When it comes to cloud services, avoiding technical abbreviations, jargon and acronyms, in the world of business, you can run but you cannot hide. They are out there, and we have to know them to remain competitive. Everyone has heard about Cloud computing, and, unless you are living in an offline cave, you use at least two cloud services: your access to the web and your e-mail host.
So, with Cloud computing at least, it all boils down to the final three quarters of some very important abbreviations in learning about the different types of cloud services. Those three letters would be “aaS,” signifying “as a service.” Look at them as responses to your business S.O.S. in leveling the playing field.
Let’s focus on four popular cloud services and supply an initial capital letter in front of the “aaS”: IaaS, SaaS, PaaS. and DRaaS.
Each is a cloud service, accessible through a web browser:
- IaaS is Infrastructure as a Service. It is a basic cloud service model where the host provides most of the client’s hardware, the floor space and network connectors–usually across many physical locations. Using IaaS, the client can scale (contract or expand) the service without loss or increase in capital investment.
IaaS customers typically can subscribe on a pay-per-use basis–by the hour, week or month. Again, the savings in not having to deploy more local hardware, software and tech care make IaaS especially attractive and flexible.
- SaaS is Software as a Service. Software applications–office, accounting, etc.–used to be available only from a dealer’s shelf out of a box, and someone had to install it, maintain it, and deal with bugs and updates. SaaS, on the other hand, comes ready to plug in and use over your Internet connection. The SaaS provider keeps the package up to date and fixes bugs.
Leading the pack in SaaS is Microsoft’s Office 365. This web-based suite of Microsoft’s office applications is a monthly subscription service. Tailored for individual, small business and corporate subscribers, Microsoft updates this SaaS product about every 90 days. Subscribers don’t have to pay upgrade fees.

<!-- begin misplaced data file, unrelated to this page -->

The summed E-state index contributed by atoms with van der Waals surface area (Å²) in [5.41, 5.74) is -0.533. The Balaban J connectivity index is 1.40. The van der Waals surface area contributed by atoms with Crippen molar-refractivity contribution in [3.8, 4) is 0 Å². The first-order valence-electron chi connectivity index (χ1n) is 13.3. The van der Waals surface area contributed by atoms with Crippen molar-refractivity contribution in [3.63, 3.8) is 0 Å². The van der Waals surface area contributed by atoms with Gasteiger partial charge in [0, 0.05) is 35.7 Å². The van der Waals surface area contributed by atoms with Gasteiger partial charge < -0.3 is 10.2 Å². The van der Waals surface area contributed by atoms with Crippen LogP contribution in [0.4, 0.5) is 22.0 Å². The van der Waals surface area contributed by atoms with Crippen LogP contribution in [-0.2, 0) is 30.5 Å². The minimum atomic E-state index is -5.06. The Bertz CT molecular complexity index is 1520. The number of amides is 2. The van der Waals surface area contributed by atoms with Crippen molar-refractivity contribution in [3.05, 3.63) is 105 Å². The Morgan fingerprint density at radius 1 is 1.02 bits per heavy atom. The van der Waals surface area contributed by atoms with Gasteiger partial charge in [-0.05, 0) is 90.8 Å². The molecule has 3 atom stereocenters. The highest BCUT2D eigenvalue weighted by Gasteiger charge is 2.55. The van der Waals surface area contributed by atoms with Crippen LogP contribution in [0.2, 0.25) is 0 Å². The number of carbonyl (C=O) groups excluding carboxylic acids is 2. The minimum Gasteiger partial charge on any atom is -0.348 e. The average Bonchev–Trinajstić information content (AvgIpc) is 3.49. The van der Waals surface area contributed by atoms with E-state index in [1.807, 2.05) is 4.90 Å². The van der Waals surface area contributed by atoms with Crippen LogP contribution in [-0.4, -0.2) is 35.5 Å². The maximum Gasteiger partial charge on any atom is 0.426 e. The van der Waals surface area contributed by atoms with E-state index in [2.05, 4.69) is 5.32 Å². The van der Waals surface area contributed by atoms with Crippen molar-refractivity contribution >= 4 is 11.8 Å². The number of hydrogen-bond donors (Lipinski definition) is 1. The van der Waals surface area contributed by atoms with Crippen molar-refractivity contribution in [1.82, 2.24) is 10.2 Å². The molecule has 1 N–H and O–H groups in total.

- PaaS is Platform as a Service. Many businesses rely on a proprietary database for their products, procurement, distribution and inventorying. PaaS is the cloud-based developer’s platform already programmed and compatible with customer data entry. PaaS provides subscription services to online programming software without the costs of coding, hardware and data storage.
PaaS has two other advantages: (1) It streamlines the deployment ad development of database applications, building, hosting and testing; and (2) It provides a single location to do all the foregoing as well as update those applications in an especially streamlined environment.
- DRaaS is Disaster Recovery as A Service. DRaaS, according to WhatIs.com “is the replication and hosting of physical or virtual services by a third party to provide failover in the event of a man-made or natural catastrophe.” (Failover is the term for what a standby system does–i.e., takes over–when the primary system fails.)
As a cloud-service, DRaaS can be a blessing for small to mid-size businesses that need insurance from data loss, but lack the local expertise to put everything back together if disaster strikes. DRaaS also has the advantage of flexibility and the aforementioned scaling inherent in the cloud.
So the similarities between the above listed types of cloud services are in their accessibility and scalability. The differences are in the scope of the services they provide to subscribers.
Want to learn more about cloud services and the associated benefits of colocation and managed hosting? The Cloud levels the playing field when it comes to IT support for your growing business. We’re your full-service host, consultant, and service provider.
DataCenterandColocation is a free professional and non-bias service provided to clients for selecting the right data center, colocation, managed hosting or cloud facility for their requirements. DataCenterandColocation is one of the largest colocation site consulting firms in the United States. They represent approximately 3000 data centers and colocation centers in the United States and Canada. At no cost to clients, they identify specific space, location, power and security requirements, solicit proposals, professionally analyze the responses, compare the strengths and weaknesses of each facility, negotiate pricing and deliver highly competitive bids for colocation. They also perform comparative analysis of in-house vs. design build services, wholesale data center space and data connectivity.